We need to make sure our future VOC stocktakes include sources from consumer products such as cleaning fluids, indoor fragrances and home office items like printing ink. The stocktakes are used as the basis for our models, and comparing models to measurements helps us understand what affects our air quality and how best to improve it. It was a lack of model-to-measurement agreement that helped to uncover the VW vehicle emissions scandal, where the manufacturer was deliberately under-estimating how much nitrogen gas was being released through the exhaust.

If we can’t get our predictions to agree with the indoor measurements, we’ll need to work harder to identify all the emission sources correctly. This means going into typical Australian homes, making air quality measurements, and noting what activities are happening at the same time (like cooking, cleaning or decorating).

What should we do now?

If we want to keep air pollution to a minimum, it will become increasingly important to take into account the VOCs from chemical products, both in our models of air pollution and in our regulatory actions.

In the meantime, as we spend so much of our time indoors, it makes sense to try to limit our personal exposure to these VOCs. There are several things we can do, such as choosing fragrance-free cleaning products and keeping our use of scented candles and air fresheners to a minimum. Research from NASA has also shown that growing house plants like weeping figs and spider plants can help to remove some of the VOCs from indoor air.

And of course, we can always open a window (as long as we keep the outdoor air clean, too).

This article was co-authored by:




Latest twist in the Adani saga reveals shortcomings in environmental approvals

 Adani faces court over allegations of concealing the 
amount of coal water released in Caley Valley Wetlands last year. 
Ian Sutton/flickr

It was reported this week that the federal Environment Department declined to prosecute Adani for failing to disclose that its Australian chief executive, Jeyakumar Janakaraj, was formerly the director of operations at a Zambian copper mine when it discharged toxic pollutants into a major river. Under the federal Environmental Protection Biodiversity Conservation Act, Adani is required to reveal the environmental history of its chief executive officers, and the federal report found Adani “may have been negligent”.

The revelations come as Adani faces down the Queensland government in the planning and environment court, over allegations the company concealed the full amount of coal-laden water discharged into the fragile Caley Valley Wetlands last year.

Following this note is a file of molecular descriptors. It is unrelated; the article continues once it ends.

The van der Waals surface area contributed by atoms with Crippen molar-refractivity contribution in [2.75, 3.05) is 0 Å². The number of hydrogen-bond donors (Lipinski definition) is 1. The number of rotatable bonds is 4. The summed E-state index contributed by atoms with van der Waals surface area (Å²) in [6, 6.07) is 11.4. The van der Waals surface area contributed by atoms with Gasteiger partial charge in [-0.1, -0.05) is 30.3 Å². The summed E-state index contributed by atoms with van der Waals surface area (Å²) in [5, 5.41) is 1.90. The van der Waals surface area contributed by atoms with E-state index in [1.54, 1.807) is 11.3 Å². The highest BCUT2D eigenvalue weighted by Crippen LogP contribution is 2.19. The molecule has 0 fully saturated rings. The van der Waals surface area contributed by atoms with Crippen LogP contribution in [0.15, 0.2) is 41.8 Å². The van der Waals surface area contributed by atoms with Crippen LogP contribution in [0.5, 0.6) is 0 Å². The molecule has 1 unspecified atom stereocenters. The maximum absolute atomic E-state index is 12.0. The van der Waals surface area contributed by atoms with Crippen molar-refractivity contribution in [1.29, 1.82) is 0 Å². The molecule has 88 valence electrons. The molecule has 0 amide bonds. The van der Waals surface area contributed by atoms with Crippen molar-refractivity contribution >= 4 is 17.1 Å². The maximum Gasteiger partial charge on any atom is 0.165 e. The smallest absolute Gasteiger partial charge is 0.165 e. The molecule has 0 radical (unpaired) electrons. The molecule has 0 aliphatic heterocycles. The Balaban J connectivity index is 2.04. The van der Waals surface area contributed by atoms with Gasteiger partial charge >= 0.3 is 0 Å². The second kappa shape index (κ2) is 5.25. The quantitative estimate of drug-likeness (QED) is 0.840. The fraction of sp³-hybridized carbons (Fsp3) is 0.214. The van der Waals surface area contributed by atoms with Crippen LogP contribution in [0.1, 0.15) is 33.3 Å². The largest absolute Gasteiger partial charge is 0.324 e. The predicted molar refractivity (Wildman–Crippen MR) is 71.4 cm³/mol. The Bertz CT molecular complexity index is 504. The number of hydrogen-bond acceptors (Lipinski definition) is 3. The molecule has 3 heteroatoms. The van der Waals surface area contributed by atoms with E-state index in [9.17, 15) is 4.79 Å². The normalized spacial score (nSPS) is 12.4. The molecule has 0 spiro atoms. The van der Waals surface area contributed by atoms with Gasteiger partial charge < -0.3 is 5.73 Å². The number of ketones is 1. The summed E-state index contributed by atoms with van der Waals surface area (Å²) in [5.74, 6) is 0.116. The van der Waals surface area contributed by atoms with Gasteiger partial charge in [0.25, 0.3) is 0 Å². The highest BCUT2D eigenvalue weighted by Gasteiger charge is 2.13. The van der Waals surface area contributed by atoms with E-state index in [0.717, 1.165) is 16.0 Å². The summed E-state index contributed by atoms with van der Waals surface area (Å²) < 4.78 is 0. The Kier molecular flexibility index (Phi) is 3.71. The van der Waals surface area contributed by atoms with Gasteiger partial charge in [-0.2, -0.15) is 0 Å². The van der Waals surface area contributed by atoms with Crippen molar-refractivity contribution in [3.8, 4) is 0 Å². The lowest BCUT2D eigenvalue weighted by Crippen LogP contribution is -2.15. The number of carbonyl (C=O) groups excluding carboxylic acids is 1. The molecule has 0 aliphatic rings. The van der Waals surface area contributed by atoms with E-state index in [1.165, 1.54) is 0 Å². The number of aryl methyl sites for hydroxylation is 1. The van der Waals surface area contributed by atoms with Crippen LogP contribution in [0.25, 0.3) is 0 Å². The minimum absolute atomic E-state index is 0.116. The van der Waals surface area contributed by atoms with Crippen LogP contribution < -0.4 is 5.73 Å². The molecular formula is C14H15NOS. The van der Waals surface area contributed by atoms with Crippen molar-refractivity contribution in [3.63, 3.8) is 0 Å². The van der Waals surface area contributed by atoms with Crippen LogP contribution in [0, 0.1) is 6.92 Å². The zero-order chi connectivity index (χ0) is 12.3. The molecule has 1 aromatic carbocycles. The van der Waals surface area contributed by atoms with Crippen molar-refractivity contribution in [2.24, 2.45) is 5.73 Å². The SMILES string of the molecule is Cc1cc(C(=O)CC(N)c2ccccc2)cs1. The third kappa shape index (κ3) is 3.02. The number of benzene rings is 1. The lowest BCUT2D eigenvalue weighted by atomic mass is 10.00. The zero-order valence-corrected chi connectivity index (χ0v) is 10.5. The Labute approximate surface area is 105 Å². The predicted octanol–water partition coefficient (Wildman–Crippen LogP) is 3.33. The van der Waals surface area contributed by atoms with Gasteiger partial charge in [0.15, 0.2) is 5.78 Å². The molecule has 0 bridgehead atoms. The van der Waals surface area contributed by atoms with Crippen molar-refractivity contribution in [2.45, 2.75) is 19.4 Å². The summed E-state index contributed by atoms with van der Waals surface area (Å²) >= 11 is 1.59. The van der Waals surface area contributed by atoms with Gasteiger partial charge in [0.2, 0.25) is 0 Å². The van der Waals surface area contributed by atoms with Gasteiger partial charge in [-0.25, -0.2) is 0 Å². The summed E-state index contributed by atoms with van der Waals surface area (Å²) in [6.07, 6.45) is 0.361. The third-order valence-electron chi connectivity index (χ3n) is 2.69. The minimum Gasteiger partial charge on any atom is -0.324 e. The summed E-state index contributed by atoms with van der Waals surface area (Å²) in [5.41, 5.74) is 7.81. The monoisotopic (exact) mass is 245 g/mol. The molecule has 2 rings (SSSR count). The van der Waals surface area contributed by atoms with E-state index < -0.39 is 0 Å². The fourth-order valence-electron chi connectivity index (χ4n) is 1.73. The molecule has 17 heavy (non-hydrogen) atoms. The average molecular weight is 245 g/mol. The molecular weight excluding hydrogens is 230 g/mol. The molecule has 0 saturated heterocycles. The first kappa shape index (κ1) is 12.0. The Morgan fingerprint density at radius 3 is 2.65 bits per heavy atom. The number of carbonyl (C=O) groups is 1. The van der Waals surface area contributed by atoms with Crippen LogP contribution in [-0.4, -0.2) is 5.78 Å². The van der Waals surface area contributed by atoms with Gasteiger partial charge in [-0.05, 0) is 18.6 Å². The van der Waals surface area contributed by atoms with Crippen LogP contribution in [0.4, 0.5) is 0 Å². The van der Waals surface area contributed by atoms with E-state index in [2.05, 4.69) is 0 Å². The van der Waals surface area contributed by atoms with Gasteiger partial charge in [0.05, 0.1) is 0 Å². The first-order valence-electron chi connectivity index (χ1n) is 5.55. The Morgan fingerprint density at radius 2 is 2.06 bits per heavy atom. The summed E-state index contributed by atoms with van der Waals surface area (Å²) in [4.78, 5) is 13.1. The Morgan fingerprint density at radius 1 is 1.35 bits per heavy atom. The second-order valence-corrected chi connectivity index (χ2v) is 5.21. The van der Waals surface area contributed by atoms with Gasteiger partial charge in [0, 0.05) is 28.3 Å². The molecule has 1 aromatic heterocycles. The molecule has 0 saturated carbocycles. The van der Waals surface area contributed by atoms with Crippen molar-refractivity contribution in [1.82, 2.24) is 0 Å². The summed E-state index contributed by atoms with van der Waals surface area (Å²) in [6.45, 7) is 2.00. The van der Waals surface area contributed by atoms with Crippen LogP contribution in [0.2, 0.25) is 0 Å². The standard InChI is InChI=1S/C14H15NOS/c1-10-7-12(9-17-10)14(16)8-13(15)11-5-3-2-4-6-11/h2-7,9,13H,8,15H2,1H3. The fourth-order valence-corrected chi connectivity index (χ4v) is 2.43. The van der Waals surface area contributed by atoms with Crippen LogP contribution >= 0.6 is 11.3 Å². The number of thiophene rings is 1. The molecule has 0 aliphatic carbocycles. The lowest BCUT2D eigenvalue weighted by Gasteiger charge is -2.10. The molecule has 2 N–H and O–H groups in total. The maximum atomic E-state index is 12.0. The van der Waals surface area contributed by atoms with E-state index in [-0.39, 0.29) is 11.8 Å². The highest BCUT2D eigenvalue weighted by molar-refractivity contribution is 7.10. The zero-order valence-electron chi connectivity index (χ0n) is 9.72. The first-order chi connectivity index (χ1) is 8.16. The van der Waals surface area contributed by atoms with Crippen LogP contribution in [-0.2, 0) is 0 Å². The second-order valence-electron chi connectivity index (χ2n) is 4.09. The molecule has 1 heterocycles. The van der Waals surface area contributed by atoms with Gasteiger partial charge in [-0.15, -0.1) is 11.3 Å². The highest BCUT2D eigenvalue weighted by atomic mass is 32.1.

These concerns highlight some fundamental problems with the existing regulatory framework surrounding the long term utility and effectiveness of environmental conditions in upholding environmental protections for land impacted by mining projects.

How effective are environmental conditions?

In 2016, the federal government granted Adani a 60-year mining licence, as well as unlimited access to groundwater for that period.

These licences were contingent on Adani creating an environmental management plan, monitoring the ongoing impact of its mining activities on the environment, and actively minimising environmental degradation.

But are these safeguards working?

In 2015 Advocacy group Environmental Justice Australia reported several non-compliance issues with the Abbott Point Storm Water Dam, such as pest monitoring, weed eradication, establishing a register of flammable liquids, and implementation of the water monitoring plan.

More recently, in late 2017, significant amounts of black coal water were discovered in the fragile Caley Valley Wetlands next to the mine. Adani stands accused of withholding the full extent of the spill, redacting a laboratory report showing higher levels of contamination.

Adani seems to have released coalwater into the wetland despite it being a condition of its environmental approval that it takes sufficient care to avoid contamination. Its A$12,000 penalty for non-compliance is relatively small compared with the company’s operating costs.

In this instance, the environmental conditions have provided no substantive protection or utility. They have simply functioned as a convenient fig leaf for both Adani and the government.